All Eyes on the Earnings Picture
Publicly traded companies are required to disclose their financial performance to regulators and shareholders on a quarterly basis. News organizations and investors pay close attention to these reports because they tend to impact stock prices, with strong earnings driving share prices up, and vice versa.
In the first quarter of 2023, the earnings of companies in the S&P 500 Index declined 2.2%. This was a much stronger showing than Wall Street analysts expected after profits fell 4.6% in the previous quarter. On a positive note, revenues grew 2.9% in Q1 as consumer spending faced down inflation.1–2
Earnings season can be a volatile six-week period for stocks. As investors digest and respond to new data, the marketplace rewards some companies and punishes others.
Hindsight Offers Perspective
Stock prices tend to be forward looking, which is one reason they don't always move in the same direction as earnings. For example, the S&P 500 Price Index returned nearly 29% in 2019 and more than 16% in 2020, even though earnings growth was negative in six of those eight quarters.
A quarterly report typically includes unaudited financial statements, a discussion of the business conditions that affected financial results, and some guidance about how the company expects to perform in the following quarters. Financial statements reveal the quarter's profit, or net income, which must be calculated according to generally accepted accounting principles (GAAP). This typically involves subtracting operating expenses (including depreciation, taxes, and other expenses) from gross income.
Pro-forma (or adjusted) earnings may present an alternative view of financial performance by excluding nonrecurring expenses such as restructuring costs, interest payments, taxes, and other unique events. Although the Securities and Exchange Commission has rules governing pro-forma financial statements, companies still have a great deal of leeway to highlight the positive and minimize the negative in these reports. There may be a vast difference between pro-forma and GAAP earnings.
Earnings per share (EPS) represents the portion of total profit that applies to each outstanding share of company stock. EPS is often the figure that makes headlines, and the financial media tends to focus on whether companies meet, beat, or fall short of the consensus estimate of Wall Street analysts. A company can see its stock price surge by losing less money than expected or can log billions in profits and still disappoint investors who were counting on more.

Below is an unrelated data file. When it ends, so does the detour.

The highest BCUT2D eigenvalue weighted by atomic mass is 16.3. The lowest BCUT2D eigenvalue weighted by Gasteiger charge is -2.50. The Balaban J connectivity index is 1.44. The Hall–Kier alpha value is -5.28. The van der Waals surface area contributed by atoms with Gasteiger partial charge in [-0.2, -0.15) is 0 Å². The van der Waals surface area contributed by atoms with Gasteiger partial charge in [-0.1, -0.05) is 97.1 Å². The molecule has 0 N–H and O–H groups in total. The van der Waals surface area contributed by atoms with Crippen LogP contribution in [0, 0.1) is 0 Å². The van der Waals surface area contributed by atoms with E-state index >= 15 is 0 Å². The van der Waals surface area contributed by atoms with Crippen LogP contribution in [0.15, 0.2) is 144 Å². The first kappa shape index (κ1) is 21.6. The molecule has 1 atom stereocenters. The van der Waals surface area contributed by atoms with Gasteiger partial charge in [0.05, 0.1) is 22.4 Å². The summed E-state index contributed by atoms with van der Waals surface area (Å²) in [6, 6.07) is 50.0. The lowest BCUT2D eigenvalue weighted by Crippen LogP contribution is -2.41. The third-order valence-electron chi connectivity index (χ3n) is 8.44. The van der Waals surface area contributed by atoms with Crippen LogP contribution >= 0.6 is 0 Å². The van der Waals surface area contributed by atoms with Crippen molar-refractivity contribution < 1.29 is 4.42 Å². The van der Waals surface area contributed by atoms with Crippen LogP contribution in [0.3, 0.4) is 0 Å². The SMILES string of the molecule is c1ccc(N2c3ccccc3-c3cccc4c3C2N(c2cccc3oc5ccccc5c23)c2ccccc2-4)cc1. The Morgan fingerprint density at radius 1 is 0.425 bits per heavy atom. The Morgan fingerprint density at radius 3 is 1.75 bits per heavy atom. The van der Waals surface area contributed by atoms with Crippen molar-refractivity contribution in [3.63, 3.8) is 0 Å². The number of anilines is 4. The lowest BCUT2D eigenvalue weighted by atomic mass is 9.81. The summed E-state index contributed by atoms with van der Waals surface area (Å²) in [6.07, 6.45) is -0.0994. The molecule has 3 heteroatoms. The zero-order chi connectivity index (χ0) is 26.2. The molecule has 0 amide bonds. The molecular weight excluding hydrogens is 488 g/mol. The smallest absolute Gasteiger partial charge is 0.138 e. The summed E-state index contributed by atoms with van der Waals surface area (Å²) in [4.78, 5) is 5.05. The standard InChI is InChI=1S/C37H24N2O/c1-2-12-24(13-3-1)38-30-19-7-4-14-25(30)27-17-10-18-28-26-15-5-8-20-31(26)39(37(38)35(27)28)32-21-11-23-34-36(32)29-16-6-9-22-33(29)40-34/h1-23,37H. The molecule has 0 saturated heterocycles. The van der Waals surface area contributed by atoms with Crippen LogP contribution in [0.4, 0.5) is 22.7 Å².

Due to the potential effect on stock prices, companies often take steps to avoid big surprises, mostly by managing the market's expectations. This may involve issuing profit warnings or positive revisions to previous forecasts, which may cause analysts to adjust their estimates accordingly. Companies may also be able to time certain business moves to help meet quarterly earnings targets.
In addition to filing regulatory paperwork, many companies announce their results through press releases, conference calls, and/or webinars so they can try to influence how the information is judged by analysts, the financial media, and investors.
Investors who look beyond the headline performance metrics may find other meaningful details in a company's quarterly report. Expansion plans, research and development, new products, consumer trends, government policies, and shifts in domestic or global economic conditions can all affect a company's financial results, either immediately or in the future.
Bear in mind that reported earnings generally reflect the company's recent performance, which in some cases may have little to do with its longer-term prospects. Moreover, some companies and/or industry sectors are likely in a better position to withstand economic challenges than others.
The return and principal value of stocks fluctuate with changes in market conditions. Shares, when sold, may be worth more or less than their original cost. The S&P 500 Index is an unmanaged group of securities considered to be representative of the U.S. stock market in general. The performance of an unmanaged index is not indicative of the performance of any specific investment. Individuals cannot invest directly in an index. Past performance is no guarantee of future results. Actual results will vary.